Shortly after we left town, we saw the sign for Rocky Mountain National Park. For two miles, we got to ride through the breathtaking scenery of the only spot where you can ride a snowmobile in the park. With gobs of fresh snow, it felt like we were snowmobiling in a snow globe, with nothing but the hum of the sleds as we zoomed past trees drenched in fresh snow. Most of our ride was on trails in the Arapaho National Forest. My adrenaline was pumping as we weaved in and out of aspens and pines, picking up speed in the straightaways.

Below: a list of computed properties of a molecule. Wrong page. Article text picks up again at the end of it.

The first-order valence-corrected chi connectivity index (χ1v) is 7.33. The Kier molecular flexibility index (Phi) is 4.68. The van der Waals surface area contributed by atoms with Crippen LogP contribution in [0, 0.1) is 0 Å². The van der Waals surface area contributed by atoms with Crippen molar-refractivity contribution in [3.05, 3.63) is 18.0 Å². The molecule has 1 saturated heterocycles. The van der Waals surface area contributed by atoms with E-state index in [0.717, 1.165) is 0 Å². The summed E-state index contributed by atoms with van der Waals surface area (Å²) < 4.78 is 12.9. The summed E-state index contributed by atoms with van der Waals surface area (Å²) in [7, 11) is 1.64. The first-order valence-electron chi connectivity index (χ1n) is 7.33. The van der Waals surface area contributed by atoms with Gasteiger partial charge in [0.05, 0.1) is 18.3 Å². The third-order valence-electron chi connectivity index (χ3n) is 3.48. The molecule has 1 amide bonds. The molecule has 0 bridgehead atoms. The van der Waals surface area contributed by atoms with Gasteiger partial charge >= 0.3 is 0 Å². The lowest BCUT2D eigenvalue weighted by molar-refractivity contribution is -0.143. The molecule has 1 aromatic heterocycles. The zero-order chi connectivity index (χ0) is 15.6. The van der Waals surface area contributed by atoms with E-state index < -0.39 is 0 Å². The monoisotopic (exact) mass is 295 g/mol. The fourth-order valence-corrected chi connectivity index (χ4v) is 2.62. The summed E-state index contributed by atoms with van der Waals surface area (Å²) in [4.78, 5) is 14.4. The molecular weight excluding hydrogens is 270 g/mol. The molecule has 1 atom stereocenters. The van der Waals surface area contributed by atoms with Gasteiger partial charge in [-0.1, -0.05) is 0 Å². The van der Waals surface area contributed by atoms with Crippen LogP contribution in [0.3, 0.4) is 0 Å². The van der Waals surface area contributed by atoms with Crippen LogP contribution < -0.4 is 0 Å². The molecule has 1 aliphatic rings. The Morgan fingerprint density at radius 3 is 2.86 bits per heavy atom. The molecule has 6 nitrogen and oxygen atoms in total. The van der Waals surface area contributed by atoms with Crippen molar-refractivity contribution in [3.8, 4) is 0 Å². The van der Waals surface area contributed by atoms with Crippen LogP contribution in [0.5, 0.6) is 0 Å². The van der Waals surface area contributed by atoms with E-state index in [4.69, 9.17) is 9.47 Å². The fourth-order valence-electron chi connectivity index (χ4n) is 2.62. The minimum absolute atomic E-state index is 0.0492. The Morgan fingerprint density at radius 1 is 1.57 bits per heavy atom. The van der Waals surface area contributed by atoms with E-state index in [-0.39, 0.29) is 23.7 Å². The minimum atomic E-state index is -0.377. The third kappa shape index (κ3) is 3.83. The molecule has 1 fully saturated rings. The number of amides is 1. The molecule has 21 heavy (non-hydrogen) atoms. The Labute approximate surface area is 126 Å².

With over two feet of fresh snow that weekend, when Steve offered us the chance to play in a meadow of powder, we all said, “Yes!” Then one by one took off and let ‘er rip. We were hootin’ and hollerin’, giddy with glee, as we glided through the powder. It was like a giant pillow fight as the snow went flying then lightly floating back down covering each of us in snow so fine it could have been pixie dust.

Drivers do have to be 18 years old, but kids can ride along with an adult. The fastest way to explore Colorado’s backcountry is an exhilarating ride.

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Jennifer Broome is a frequent contributor to EnCompass, and a freelance television personality, speaker, travel journalist and blogger. She has traveled to all 50 states and more than 30 countries. She’s an avid hiker, skier and adventurer. Follow her on Instagram @jenniferbroometv.